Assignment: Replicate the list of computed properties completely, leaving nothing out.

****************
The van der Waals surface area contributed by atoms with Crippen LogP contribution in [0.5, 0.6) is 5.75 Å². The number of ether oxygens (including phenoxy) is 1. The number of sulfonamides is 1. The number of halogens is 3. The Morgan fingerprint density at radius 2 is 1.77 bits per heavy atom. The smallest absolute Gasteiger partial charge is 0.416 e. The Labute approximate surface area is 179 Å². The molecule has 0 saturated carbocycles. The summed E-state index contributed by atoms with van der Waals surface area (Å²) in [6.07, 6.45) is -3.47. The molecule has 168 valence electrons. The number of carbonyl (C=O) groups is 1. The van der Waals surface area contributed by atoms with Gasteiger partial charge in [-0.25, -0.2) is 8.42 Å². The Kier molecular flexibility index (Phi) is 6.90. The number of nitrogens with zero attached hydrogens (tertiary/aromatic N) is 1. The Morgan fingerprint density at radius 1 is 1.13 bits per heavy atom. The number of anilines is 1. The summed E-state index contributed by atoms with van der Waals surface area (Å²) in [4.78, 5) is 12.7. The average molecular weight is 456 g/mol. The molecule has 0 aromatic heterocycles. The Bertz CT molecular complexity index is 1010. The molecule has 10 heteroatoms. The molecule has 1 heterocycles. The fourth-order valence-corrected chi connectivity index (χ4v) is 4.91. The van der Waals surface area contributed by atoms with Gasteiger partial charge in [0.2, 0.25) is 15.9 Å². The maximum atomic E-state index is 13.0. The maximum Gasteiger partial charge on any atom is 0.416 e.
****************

The van der Waals surface area contributed by atoms with Crippen LogP contribution in [0.5, 0.6) is 5.75 Å². The number of ether oxygens (including phenoxy) is 1. The number of sulfonamides is 1. The number of halogens is 3. The Morgan fingerprint density at radius 2 is 1.77 bits per heavy atom. The smallest absolute Gasteiger partial charge is 0.416 e. The Labute approximate surface area is 179 Å². The molecule has 0 saturated carbocycles. The summed E-state index contributed by atoms with van der Waals surface area (Å²) in [6.07, 6.45) is -3.47. The molecule has 168 valence electrons. The number of carbonyl (C=O) groups is 1. The van der Waals surface area contributed by atoms with Gasteiger partial charge in [-0.25, -0.2) is 8.42 Å². The Kier molecular flexibility index (Phi) is 6.90. The number of nitrogens with zero attached hydrogens (tertiary/aromatic N) is 1. The Morgan fingerprint density at radius 1 is 1.13 bits per heavy atom. The number of anilines is 1. The summed E-state index contributed by atoms with van der Waals surface area (Å²) in [4.78, 5) is 12.7. The average molecular weight is 456 g/mol. The molecule has 0 aromatic heterocycles. The Bertz CT molecular complexity index is 1010. The molecule has 10 heteroatoms. The molecule has 1 heterocycles. The fourth-order valence-corrected chi connectivity index (χ4v) is 4.91. The van der Waals surface area contributed by atoms with Gasteiger partial charge in [0.2, 0.25) is 15.9 Å². The maximum atomic E-state index is 13.0. The maximum Gasteiger partial charge on any atom is 0.416 e.